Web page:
With Trump under a gag order, allies step up attacks on his hush money trial

Former President Donald Trump risks a trip to jail if he attacks witnesses in his New York hush-money trial. But his allies aren’t covered by the gag order he has repeatedly violated, and they’re increasingly launching the broadsides that Trump can’t.

On Monday, as former Trump “fixer” Michael Cohen testified that Trump was directly involved in a scheme to kill negative stories about him during the 2016 election, Sens. JD Vance, R-Ohio, and Tommy Tuberville, R-Ala., ripped into Cohen.

“He’s a convicted felon,” Tuberville said of Cohen at a press conference outside the courthouse. “I mean this guy is giving an acting scene.”

“Cohen can’t remember how old his son is or how old he was when he started to work for Trump but I’m sure he remembers extremely small details from years ago!” Vance, who is in contention to be picked as Trump’s running mate, wrote in a sarcasm-laden tweetstorm on X. “Michael Cohen admitting he secretly recorded his employer. Just totally normal conduct, right? The best part is he said he did it only once and only for Trump’s benefit. A standup guy!”

Follow live trial coverage here.

In 2018, Cohen pleaded guilty to lying to Congress about a Trump project in Moscow. At the time of his testimony, he remained loyal to his longtime employer.

The friends-and-family loophole has been exploited by lawmakers and by Trump’s sons, Donald Jr. and Eric, the latter of whom has attended portions of the trial. Neither of them has been accused of any wrongdoing in the case, which centers on whether the former president falsified business records in order to help his 2016 election chances by covering up alleged affairs that he denies occurred.

Trump has frequently denounced the gag order, portraying it as an effort to silence his political speech as he campaigns for a return to the Oval Office. Merchan has found him in violation of the order 10 times, fined him and warned him, in no uncertain terms, that further transgressions could result in incarceration.

That’s why Trump supporters say it is crucial for his defenders to give his claims voice in the public arena.

J.D. Vance looks on as Donald Trump speaks to the media.
Sen. JD Vance, R-Ohio, attended Trump’s trial in Manhattan on Monday.Sarah Yenesel / Pool via Getty Images

“It’s more important than normal that all of Trump’s allies speak out loudly against this sham prosecution, given the unconstitutional gag order President Trump is being forced to abide by,” one Trump ally said. “They are not allowing Trump to speak out about the connections the judge and prosecution have to the Democrat[ic] Party and Joe Biden, so it’s incumbent upon his biggest supporters to carry that vital message on his behalf.”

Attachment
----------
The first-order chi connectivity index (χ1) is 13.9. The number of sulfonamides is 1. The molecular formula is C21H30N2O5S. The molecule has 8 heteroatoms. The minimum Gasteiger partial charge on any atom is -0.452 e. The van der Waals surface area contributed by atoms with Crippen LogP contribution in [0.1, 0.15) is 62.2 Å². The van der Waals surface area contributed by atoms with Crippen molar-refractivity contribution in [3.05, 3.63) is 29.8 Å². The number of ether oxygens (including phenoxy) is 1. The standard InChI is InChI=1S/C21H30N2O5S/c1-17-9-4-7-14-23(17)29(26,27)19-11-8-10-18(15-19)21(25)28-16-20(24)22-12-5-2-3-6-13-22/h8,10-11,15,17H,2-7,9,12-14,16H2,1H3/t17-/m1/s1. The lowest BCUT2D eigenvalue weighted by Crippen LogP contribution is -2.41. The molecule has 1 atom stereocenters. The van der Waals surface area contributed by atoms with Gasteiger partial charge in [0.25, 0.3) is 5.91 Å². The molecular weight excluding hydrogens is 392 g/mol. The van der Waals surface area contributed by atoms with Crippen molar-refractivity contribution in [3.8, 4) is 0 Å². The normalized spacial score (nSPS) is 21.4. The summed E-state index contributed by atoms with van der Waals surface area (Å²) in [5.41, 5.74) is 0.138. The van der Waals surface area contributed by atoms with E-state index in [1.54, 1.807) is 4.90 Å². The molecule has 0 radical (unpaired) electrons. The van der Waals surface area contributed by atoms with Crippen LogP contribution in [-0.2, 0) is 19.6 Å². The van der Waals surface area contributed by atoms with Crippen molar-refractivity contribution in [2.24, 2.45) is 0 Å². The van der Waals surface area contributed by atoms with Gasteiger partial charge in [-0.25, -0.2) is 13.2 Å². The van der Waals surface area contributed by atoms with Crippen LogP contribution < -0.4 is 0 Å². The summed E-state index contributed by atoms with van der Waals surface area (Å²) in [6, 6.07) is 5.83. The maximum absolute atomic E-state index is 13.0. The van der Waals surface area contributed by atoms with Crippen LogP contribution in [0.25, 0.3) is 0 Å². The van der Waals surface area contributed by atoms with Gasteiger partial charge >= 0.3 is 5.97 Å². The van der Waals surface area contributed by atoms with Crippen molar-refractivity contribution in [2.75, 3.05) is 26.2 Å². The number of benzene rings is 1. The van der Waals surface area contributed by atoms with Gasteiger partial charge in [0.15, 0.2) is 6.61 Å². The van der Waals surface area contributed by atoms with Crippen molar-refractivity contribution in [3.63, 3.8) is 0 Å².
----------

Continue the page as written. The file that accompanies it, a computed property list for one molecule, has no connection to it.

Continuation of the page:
Trump has said that he is ready to testify in his own defense at the trial, but many legal experts note that his lawyers are likely to advise against that.

In addition to the two senators, Rep. Nicole Malliotakis, R-N.Y., and the Republican attorneys general of Iowa and Alabama — Brenna Bird and Steve Marshall — went to the courthouse Monday to support Trump.

Malliotakis, who represents Staten Island and part of Brooklyn, said Trump is being subjected to a “sham trial” that depends on the testimony of a “convicted disbarred perjurer” in Cohen. Though prosecutors used Cohen to introduce new evidence — including a recording of Trump telling Cohen to use cash to purchase Playboy model Karen McDougal’s story of an alleged affair — prior witnesses had already testified about key details of the catch-and-kill scheme and how payments were made.

Deploying allies points to the two-pronged nature of Trump’s current fight: inside the courtroom, his lawyers must convince at least one juror that the prosecution failed to prove he is guilty; outside it, he must convince voters that he should be elected president, regardless of the outcome of the trial.

And without cameras to capture the trial, the Trump campaign has also been twisting the truth of what’s happening to supporters, at times telling them versions of developments that don’t completely line up with what’s going on in the room.

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